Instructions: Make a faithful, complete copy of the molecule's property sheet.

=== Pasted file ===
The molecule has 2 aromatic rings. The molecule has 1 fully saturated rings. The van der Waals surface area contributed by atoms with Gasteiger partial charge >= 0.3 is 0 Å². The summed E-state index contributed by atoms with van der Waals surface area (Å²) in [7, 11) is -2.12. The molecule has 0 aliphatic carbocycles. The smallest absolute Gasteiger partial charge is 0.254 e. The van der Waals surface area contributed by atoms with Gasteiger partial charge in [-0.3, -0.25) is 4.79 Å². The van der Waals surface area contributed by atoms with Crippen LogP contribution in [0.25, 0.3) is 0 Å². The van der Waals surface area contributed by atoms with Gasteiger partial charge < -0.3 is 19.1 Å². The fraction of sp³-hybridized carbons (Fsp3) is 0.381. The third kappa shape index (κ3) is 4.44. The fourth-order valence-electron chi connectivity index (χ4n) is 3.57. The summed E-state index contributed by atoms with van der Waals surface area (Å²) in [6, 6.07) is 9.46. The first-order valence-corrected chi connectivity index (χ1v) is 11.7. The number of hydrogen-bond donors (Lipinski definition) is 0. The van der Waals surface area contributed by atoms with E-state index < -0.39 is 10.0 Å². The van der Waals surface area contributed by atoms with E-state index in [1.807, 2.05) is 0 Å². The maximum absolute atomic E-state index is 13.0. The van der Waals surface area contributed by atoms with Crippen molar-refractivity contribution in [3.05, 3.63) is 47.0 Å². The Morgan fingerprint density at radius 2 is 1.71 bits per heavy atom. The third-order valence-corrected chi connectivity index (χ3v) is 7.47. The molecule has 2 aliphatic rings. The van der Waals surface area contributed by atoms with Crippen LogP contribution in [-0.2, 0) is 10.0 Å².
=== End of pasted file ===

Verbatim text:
The molecule has 2 aromatic rings. The molecule has 1 fully saturated rings. The van der Waals surface area contributed by atoms with Gasteiger partial charge >= 0.3 is 0 Å². The summed E-state index contributed by atoms with van der Waals surface area (Å²) in [7, 11) is -2.12. The molecule has 0 aliphatic carbocycles. The smallest absolute Gasteiger partial charge is 0.254 e. The van der Waals surface area contributed by atoms with Gasteiger partial charge in [-0.3, -0.25) is 4.79 Å². The van der Waals surface area contributed by atoms with Crippen LogP contribution in [0.25, 0.3) is 0 Å². The van der Waals surface area contributed by atoms with Gasteiger partial charge < -0.3 is 19.1 Å². The fraction of sp³-hybridized carbons (Fsp3) is 0.381. The third kappa shape index (κ3) is 4.44. The fourth-order valence-electron chi connectivity index (χ4n) is 3.57. The summed E-state index contributed by atoms with van der Waals surface area (Å²) in [6, 6.07) is 9.46. The first-order valence-corrected chi connectivity index (χ1v) is 11.7. The number of hydrogen-bond donors (Lipinski definition) is 0. The van der Waals surface area contributed by atoms with E-state index < -0.39 is 10.0 Å². The van der Waals surface area contributed by atoms with E-state index in [1.807, 2.05) is 0 Å². The maximum absolute atomic E-state index is 13.0. The van der Waals surface area contributed by atoms with Crippen molar-refractivity contribution in [3.05, 3.63) is 47.0 Å². The Morgan fingerprint density at radius 2 is 1.71 bits per heavy atom. The third-order valence-corrected chi connectivity index (χ3v) is 7.47. The molecule has 2 aliphatic rings. The van der Waals surface area contributed by atoms with Crippen LogP contribution in [-0.2, 0) is 10.0 Å².